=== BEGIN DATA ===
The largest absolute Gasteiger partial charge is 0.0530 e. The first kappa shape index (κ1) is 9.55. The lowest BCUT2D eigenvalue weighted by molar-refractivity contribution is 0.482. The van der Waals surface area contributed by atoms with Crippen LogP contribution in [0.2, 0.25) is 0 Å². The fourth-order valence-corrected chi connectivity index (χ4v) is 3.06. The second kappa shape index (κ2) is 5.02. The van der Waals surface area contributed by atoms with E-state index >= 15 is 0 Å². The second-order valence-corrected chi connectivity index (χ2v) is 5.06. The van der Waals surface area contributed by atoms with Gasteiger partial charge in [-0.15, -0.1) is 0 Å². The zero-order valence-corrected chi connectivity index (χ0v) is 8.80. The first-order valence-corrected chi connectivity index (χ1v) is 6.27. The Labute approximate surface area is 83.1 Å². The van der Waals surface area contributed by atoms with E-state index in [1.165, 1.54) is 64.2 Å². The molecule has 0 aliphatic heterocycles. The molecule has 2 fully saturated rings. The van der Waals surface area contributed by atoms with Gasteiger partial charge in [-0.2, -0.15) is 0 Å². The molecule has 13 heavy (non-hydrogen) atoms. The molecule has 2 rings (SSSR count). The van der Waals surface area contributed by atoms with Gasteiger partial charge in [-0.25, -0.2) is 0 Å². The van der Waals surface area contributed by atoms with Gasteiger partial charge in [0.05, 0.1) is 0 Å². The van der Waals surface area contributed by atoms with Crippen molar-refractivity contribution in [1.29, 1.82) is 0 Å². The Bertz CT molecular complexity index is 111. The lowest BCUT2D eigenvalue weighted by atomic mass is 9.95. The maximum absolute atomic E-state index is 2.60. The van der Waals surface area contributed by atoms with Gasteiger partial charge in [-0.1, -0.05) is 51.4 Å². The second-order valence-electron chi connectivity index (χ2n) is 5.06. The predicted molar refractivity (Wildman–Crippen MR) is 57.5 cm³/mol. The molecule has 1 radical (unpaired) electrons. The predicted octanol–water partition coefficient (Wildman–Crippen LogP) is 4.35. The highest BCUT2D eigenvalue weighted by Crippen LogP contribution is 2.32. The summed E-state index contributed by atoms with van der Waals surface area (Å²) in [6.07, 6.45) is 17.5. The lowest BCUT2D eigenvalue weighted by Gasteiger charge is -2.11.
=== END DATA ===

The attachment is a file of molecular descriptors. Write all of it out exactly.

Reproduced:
The largest absolute Gasteiger partial charge is 0.0530 e. The first kappa shape index (κ1) is 9.55. The lowest BCUT2D eigenvalue weighted by molar-refractivity contribution is 0.482. The van der Waals surface area contributed by atoms with Crippen LogP contribution in [0.2, 0.25) is 0 Å². The fourth-order valence-corrected chi connectivity index (χ4v) is 3.06. The second kappa shape index (κ2) is 5.02. The van der Waals surface area contributed by atoms with E-state index >= 15 is 0 Å². The second-order valence-corrected chi connectivity index (χ2v) is 5.06. The van der Waals surface area contributed by atoms with Gasteiger partial charge in [-0.15, -0.1) is 0 Å². The zero-order valence-corrected chi connectivity index (χ0v) is 8.80. The first-order valence-corrected chi connectivity index (χ1v) is 6.27. The Labute approximate surface area is 83.1 Å². The van der Waals surface area contributed by atoms with E-state index in [1.165, 1.54) is 64.2 Å². The molecule has 0 aliphatic heterocycles. The molecule has 2 fully saturated rings. The van der Waals surface area contributed by atoms with Gasteiger partial charge in [-0.2, -0.15) is 0 Å². The molecule has 13 heavy (non-hydrogen) atoms. The molecule has 2 rings (SSSR count). The van der Waals surface area contributed by atoms with Gasteiger partial charge in [-0.25, -0.2) is 0 Å². The van der Waals surface area contributed by atoms with Gasteiger partial charge in [0.05, 0.1) is 0 Å². The van der Waals surface area contributed by atoms with Crippen molar-refractivity contribution in [1.29, 1.82) is 0 Å². The Bertz CT molecular complexity index is 111. The lowest BCUT2D eigenvalue weighted by atomic mass is 9.95. The maximum absolute atomic E-state index is 2.60. The van der Waals surface area contributed by atoms with Gasteiger partial charge in [-0.1, -0.05) is 51.4 Å². The second-order valence-electron chi connectivity index (χ2n) is 5.06. The predicted molar refractivity (Wildman–Crippen MR) is 57.5 cm³/mol. The molecule has 1 radical (unpaired) electrons. The predicted octanol–water partition coefficient (Wildman–Crippen LogP) is 4.35. The highest BCUT2D eigenvalue weighted by Crippen LogP contribution is 2.32. The summed E-state index contributed by atoms with van der Waals surface area (Å²) in [6.07, 6.45) is 17.5. The lowest BCUT2D eigenvalue weighted by Gasteiger charge is -2.11.